Alternative and complementary therapy research needs open minds

Some publications about trials in homeopathy show an uncanny resemblance to the penicillin story. Stacey (1991) says it is a failure of Western scientific models to understand anything of alternative medicine, not just individual myopia, that gives rise to the refusal to accept that alternative medicine works.

For some time now alternative approaches to medicine have become increasingly popular, and numerous traditional methods are reappearing: 'All these ways of healing have burgeoned forth, like a stream re-appearing from underground in limestone country, a stream which had been eclipsed but was not eliminated' (Stacey, 1991). Brewin (1993), in a critical article, puts the popularity down to a series of factors. First, patients desire more time and attention from doctors, including more sympathetic understanding and, in some cases, hope. Then, they desire to be given causes and explanations. In the case of serious illness, the desire to try anything and everything is very strong, often accompanied with a desire to feel in control of the situation, instead of accepting circumstances and facing the unknown. Finally, alternative, or fringe as Brewin calls it, medicine appeals to that side ofour nature which prefers magic to logic, which he thinks is evidence of a basic instinct we all have that is trying to find other outlets since the decline of religious affiliation. He observes that fringe medicine is not logical, since it conducts very little testing of remedies, very little self-criticism or learning from mistakes, and is usually based on beliefs without adequate supporting evidence. He identifies fringe medicine's use of'bad magic' in its assumption that human life was healthier when it was more natural and less civilized, even though, as he points out, today we generally enjoy a safer life, a better quality of life, and a longer life than our ancestors (at any rate in the West).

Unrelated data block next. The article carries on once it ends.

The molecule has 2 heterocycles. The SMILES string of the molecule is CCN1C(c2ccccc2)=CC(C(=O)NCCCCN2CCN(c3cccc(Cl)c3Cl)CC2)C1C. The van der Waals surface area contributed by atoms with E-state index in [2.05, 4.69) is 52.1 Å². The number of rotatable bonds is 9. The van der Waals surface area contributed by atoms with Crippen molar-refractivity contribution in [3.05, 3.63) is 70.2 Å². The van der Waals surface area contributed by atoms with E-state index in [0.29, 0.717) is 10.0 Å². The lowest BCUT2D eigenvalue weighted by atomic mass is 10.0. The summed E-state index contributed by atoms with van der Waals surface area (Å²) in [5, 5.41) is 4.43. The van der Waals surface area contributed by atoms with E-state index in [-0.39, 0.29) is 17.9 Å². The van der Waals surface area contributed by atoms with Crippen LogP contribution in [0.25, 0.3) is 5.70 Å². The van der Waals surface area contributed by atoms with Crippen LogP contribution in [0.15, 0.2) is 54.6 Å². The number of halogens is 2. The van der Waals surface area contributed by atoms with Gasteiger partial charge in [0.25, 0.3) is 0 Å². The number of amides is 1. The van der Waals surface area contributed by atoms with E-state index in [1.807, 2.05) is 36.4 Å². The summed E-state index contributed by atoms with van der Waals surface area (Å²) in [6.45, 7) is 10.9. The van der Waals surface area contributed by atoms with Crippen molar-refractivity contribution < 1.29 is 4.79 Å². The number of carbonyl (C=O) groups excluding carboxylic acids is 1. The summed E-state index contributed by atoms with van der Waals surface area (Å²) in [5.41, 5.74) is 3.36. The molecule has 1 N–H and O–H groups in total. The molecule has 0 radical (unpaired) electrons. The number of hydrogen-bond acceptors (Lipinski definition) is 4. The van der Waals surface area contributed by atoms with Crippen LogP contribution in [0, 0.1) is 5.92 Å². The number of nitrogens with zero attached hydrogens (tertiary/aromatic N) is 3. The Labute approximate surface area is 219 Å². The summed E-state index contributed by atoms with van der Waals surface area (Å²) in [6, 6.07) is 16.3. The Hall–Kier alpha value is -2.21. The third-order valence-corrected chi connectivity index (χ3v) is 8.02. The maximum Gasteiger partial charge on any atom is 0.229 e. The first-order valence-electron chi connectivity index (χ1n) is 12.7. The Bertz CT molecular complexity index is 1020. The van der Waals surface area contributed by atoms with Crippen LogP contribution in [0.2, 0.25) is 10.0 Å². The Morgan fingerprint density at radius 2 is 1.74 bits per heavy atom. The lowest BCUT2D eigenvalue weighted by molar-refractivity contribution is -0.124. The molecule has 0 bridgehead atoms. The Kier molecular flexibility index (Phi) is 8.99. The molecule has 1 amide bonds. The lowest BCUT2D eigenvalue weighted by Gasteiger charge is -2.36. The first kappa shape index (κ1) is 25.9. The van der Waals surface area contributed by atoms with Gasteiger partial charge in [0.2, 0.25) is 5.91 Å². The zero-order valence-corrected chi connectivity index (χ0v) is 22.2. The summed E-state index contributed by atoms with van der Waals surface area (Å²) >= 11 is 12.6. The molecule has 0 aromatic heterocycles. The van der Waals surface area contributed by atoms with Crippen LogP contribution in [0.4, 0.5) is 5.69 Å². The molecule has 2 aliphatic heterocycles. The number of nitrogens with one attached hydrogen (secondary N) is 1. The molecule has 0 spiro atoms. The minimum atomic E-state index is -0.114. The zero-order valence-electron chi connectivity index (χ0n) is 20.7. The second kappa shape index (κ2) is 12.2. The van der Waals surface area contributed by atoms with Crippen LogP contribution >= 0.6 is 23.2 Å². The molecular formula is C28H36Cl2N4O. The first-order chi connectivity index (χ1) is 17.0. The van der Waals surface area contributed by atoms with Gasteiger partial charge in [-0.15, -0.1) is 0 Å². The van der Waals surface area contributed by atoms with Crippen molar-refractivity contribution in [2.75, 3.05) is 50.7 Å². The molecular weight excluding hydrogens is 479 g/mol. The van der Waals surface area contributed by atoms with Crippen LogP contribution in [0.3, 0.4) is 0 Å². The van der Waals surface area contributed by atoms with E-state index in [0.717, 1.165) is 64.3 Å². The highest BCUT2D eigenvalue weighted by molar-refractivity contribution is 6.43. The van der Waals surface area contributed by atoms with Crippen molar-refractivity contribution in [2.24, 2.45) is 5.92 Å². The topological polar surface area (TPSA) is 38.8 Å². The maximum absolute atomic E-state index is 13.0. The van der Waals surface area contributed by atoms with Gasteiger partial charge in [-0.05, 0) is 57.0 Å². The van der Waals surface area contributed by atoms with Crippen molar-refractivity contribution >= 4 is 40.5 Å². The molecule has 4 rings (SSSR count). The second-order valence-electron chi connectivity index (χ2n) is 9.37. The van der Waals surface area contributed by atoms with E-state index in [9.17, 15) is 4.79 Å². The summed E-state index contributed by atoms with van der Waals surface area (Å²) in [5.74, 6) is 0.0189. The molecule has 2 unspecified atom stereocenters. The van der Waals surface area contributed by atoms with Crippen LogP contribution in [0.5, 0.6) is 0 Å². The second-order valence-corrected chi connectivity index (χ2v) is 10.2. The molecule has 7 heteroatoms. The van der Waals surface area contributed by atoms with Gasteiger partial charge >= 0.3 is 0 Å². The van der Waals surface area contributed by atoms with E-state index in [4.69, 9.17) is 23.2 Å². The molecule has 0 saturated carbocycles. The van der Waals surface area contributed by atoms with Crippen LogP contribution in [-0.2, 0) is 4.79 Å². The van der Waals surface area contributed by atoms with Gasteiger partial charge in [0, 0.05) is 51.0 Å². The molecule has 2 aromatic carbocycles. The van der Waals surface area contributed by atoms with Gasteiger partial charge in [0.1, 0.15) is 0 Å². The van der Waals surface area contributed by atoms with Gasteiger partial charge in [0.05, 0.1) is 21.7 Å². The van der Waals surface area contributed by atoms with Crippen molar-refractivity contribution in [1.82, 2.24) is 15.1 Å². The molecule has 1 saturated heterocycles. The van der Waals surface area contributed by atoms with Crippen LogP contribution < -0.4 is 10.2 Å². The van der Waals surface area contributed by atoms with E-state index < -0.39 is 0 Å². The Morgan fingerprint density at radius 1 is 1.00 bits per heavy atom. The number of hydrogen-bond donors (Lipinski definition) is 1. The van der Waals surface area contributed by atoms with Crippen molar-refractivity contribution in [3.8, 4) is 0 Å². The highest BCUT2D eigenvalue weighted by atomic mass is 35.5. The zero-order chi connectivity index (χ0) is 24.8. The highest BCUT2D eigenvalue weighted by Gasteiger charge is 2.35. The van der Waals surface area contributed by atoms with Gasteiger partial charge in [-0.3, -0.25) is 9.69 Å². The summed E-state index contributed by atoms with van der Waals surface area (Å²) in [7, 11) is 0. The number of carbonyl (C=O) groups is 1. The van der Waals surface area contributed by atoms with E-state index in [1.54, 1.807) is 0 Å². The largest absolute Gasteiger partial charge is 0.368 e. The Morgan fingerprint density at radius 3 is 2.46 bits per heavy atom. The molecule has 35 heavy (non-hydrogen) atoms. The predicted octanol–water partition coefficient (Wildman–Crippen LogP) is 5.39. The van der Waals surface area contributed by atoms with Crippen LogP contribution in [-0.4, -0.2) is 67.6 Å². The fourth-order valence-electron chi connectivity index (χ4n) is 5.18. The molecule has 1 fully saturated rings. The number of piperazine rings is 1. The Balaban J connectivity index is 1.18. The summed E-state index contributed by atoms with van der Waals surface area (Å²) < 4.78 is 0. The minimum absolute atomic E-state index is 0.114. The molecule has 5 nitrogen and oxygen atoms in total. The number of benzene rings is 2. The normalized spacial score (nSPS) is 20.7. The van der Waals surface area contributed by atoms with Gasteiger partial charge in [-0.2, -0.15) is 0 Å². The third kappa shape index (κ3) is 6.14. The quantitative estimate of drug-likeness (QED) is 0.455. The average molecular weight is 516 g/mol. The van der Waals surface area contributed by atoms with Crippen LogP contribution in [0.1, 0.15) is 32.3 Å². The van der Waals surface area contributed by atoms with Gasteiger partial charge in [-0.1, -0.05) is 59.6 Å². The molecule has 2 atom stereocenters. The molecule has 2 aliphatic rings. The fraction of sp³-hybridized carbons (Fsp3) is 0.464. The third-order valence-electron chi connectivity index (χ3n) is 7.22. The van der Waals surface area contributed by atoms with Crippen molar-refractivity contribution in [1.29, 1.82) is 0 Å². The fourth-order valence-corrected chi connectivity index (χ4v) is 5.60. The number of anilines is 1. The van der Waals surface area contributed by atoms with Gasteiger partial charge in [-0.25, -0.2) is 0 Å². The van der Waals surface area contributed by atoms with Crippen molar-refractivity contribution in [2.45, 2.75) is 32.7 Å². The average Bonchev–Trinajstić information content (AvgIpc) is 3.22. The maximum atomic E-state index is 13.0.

Fringe medicine suffers from the belief that a healthy mind protects us from all ills, and it also takes the view that mainstream medicine has failed if it has not cured. In fairness, Brewin observes that mainstream medicine is as prone to believing in magic as fringe medicine is, so that claims by the World Health Organization to bring about 'health for all by the year 2000' seem as far fetched as the claim in the Oxford Handbook of Complementary Medicine that 'homeopathy can be successful in all diseases'. He runs through a series of propositions that mainstream medicine has failed to take account of in the past, leading to some really useless or downright harmful treatments being perpetuated in the firm belief that they work. He observes, for example, that if treatment A has better results than treatment B, then it may be that treatment A is useless and treatment B is harmful; also, if an assortment of widely different treatments all give broadly the same result, they may all be useless. The only way that mainstream medicine is to rid itself of its tendency to believe in magic is by carefully controlled comparison trials, starting with pilot trials. Brewin wonders why nobody thought of comparative trials before now. He throws down the gauntlet to fringe medicine to subject itself to just such comparisons; he asks, for example, why the Bristol Cancer Help Centre did not subject its very exacting special diet to a comparison trial, whereby all the participants received the same treatment from the Centre, but the treatment group received the special diet and the control group received an ordinary well-balanced diet. Would it be the case, though, that had such a trial taken place and the conclusion been that the diet did work, that that conclusion would have been discounted by those who start with an assumption such as that food is not medicine? This is the kind of obstacle that those who champion evidence-based medicine are up against.

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